Round Rock New Neighbors is a social organization of women welcoming women in the Round Rock area since 1978. Both "new" and "old" neighbors are welcome. For more information: rrnewneighbors.org [Barnes & Noble requires that RRNN's book club be open to the public, so you do not need to be an RRNN member to attend book club, and both men and women are welcome and do attend. ]
The Friends of the Georgetown Public Library’s Hill Country Authors Series events will be listed here.
Round Rock Public Library Book Group meets monthly at 7:00-8:30 PM. Check the library website for more information, or ask Carla.
Thursday, April 28, 2016
We Read About Chechnya As a Complex and War Torn Society
I liked the way Marla introduced A Constellation of Vital Phenomena, by Anthony Marra. She said the author painted a picture of what it was like to live in war-torn Chechnya. She said that ordinary people were forced to experience extraordinary situations, often as part of what theoretically should have been ordinary daily life. The characters in the stories faced physical dangers, possibilities for betrayal that could lead to death or extreme suffering, and moral decisions in addition to the daily pursuit of food and shelter and safety for themselves and their families.
In the book, the title of the book is listed as a Russian dictionary's definition of life. Thia is thought-provoking, as were many of the characters' deeds and descriptions. A Constellation of Vital Phenomena. Holds together but is made up of parts, scientific but also imaginative.
Marla led us into a discussion by asking questions but also by describing the book. At one point, she said that the characters were striving to find normalcy within the war-torn life that they were surrounded by and forced into. Dennis said that he liked the writing style of the author but found the war to be an unpleasant situation that he didn't like reading about. Carla said that she got involved in the book and wanted to continue reading to find out what would happen to the characters, but that she knew they would have bad and sad things happen to them.
Pam said that the characters would have had their own personalities whether or not there had been a war surrounding them. Thus, she said, Sonja would have been a weird person even without the war. Maybe she would have been a physician, but she would have been the same. Someone said that Akhmed might have been a painter instead of a reticent physician if it hadn't been for the war. But, Akhmed was somewhat of an artist anyhow and created portraits of those who had died. Ken said that in the story, the bizarre was considered normal. Marla added that the image the authors gave of the 8-year-old girl, Havaa, was almost that of a normal girl, but then when the reader got closer to the girl, she was shown to be excessively unkempt and dirty and wearing hand-me-downs; essentially because of the war.
Family relationships was a theme throughout the book. One example of relationship was fathers, from the fathers' points of view as well as from the children's. About Ramzan, Marla asked the group to discuss whether we felt compassion for him because he had been in 2 wars. Pam noted that Achmed and Ramzan both had the same father but had very different lives and different experiences as sons. She said that Ramzan didn't know they were brothers and resented Akhmed. Carla felt that Ramzan wasn't right psychologically and that this might have been an implication that Ramzan was deeply hurt and deeply, but not on an outer level, aware of the comparison between the way his father treated him and treated Akhmed. Marla brought up how Havaa had a father who loved her and that the author might have been using her family life to express a normal healthy father/child relationship. Regardless of the health of that family, the war tore them apart, but Havaa's short time with her family might have given her the stamina and security and grounding to carry on as was told at the end of the story.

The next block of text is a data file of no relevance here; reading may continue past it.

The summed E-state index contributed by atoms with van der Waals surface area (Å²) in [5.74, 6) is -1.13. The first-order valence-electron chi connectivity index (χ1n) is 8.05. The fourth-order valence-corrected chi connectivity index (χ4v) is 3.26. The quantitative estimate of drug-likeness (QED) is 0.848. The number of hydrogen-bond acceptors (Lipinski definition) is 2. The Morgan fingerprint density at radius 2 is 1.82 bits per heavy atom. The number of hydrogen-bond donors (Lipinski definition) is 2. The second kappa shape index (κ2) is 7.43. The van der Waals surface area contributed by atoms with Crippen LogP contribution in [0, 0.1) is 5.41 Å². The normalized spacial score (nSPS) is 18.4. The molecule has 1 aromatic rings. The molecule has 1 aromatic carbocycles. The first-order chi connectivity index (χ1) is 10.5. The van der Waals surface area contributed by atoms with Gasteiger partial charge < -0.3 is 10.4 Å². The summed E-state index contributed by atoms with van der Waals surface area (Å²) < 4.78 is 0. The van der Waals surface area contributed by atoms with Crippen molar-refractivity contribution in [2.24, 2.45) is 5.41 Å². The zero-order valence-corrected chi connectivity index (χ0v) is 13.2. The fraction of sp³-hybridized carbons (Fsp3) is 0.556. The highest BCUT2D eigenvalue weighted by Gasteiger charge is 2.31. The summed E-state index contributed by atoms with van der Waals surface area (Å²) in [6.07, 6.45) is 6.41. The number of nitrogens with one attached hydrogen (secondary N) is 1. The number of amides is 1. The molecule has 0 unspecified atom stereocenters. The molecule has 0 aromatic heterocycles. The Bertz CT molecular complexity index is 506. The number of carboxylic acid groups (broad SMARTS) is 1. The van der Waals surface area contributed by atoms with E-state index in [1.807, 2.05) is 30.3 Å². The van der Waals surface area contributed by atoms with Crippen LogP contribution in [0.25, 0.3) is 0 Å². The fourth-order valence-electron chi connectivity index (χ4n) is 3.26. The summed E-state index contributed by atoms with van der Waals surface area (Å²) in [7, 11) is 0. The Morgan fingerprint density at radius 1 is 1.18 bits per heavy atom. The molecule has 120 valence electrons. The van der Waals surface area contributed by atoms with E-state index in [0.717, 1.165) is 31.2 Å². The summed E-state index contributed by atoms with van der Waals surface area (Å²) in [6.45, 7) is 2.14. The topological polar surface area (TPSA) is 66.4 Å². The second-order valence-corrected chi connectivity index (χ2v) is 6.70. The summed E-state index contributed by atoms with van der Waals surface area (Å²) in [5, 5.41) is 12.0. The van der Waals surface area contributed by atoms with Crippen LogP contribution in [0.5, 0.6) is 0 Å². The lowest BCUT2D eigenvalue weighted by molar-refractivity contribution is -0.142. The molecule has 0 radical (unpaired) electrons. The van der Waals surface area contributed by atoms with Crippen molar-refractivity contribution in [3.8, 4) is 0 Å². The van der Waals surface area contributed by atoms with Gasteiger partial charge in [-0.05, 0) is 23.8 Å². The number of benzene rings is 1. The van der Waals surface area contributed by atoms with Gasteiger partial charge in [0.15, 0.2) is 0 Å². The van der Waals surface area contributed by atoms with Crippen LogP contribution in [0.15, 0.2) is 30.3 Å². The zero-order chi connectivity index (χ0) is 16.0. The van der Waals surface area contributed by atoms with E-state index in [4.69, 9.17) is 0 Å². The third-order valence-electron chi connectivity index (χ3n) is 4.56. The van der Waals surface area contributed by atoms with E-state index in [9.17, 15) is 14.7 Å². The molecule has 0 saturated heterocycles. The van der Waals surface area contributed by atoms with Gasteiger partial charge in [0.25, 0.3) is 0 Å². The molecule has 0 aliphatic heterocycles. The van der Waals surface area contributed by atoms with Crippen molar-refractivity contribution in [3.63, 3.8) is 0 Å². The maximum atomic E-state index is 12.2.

Another flawed familial relationship the author examined was the one between siblings. This was expressed by Ramzan and Akhmed, who lived as if they were not brothers but might have felt the relationship at some level; and Sonja and her sister Natasha, who grew up as opposites and kept their separate personalities but moved toward and away from closeness throughout their lives. Discussing Sonja and Natasha, Carla suggested that throughout Chechnya during the war, the story was about insiders who were outsiders.
This brought on some attempts by Book Club members to characterize the Chechen wars. Cindy T noted that she had recently read a book that had the fighting between Sicily and Tunisia as a theme. Sicily had conquered Tunisia, but the fighting continued on and on. This seems to be similar to the Chechen and Russian and Central Asian interactions. The history is complicated. Russia wanted to replace the central Asians with Russians, but the Central Asians wanted Hitler to conquer Russia (probably because the Central Asians couldn't). Carla thought the conflict was over oil, and that whoever controlled Chechnya would control the oil business and make the money. Frank chimed in to say that the Chechens were so poor and oppressed that for many years they were unable to develop the oil industry that the natural resources promised. Frank knew some of the history and told us that the wars in the area stemmed from World War I, when Great Britain was in charge of the map. The Arabic tribes were constantly at war and the Germans and the Russians formed a delicate balance with all these groups.
A complex and war-torn society, indeed!